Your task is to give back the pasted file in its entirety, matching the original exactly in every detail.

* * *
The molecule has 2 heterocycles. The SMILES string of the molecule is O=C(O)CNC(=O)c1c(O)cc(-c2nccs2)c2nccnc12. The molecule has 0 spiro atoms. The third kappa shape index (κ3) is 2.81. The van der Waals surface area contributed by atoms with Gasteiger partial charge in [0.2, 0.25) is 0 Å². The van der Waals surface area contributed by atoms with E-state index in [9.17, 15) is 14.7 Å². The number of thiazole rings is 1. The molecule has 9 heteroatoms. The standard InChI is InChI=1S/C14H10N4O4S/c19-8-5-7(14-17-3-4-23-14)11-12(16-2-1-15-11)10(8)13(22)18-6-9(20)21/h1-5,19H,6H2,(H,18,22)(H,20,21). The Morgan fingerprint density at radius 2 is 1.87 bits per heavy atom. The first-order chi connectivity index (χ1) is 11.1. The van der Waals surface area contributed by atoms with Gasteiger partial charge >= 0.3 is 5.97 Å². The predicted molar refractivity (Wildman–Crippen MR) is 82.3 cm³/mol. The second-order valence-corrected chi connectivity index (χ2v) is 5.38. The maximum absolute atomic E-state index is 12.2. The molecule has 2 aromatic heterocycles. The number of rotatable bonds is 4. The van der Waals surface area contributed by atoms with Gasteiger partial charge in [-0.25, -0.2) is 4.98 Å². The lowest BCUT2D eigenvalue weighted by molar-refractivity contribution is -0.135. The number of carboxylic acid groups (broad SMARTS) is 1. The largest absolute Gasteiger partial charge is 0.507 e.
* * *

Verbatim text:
The molecule has 2 heterocycles. The SMILES string of the molecule is O=C(O)CNC(=O)c1c(O)cc(-c2nccs2)c2nccnc12. The molecule has 0 spiro atoms. The third kappa shape index (κ3) is 2.81. The van der Waals surface area contributed by atoms with Gasteiger partial charge in [0.2, 0.25) is 0 Å². The van der Waals surface area contributed by atoms with E-state index in [9.17, 15) is 14.7 Å². The number of thiazole rings is 1. The molecule has 9 heteroatoms. The standard InChI is InChI=1S/C14H10N4O4S/c19-8-5-7(14-17-3-4-23-14)11-12(16-2-1-15-11)10(8)13(22)18-6-9(20)21/h1-5,19H,6H2,(H,18,22)(H,20,21). The Morgan fingerprint density at radius 2 is 1.87 bits per heavy atom. The first-order chi connectivity index (χ1) is 11.1. The van der Waals surface area contributed by atoms with Gasteiger partial charge >= 0.3 is 5.97 Å². The predicted molar refractivity (Wildman–Crippen MR) is 82.3 cm³/mol. The second-order valence-corrected chi connectivity index (χ2v) is 5.38. The maximum absolute atomic E-state index is 12.2. The molecule has 2 aromatic heterocycles. The number of rotatable bonds is 4. The van der Waals surface area contributed by atoms with Gasteiger partial charge in [-0.25, -0.2) is 4.98 Å². The lowest BCUT2D eigenvalue weighted by molar-refractivity contribution is -0.135. The number of carboxylic acid groups (broad SMARTS) is 1. The largest absolute Gasteiger partial charge is 0.507 e.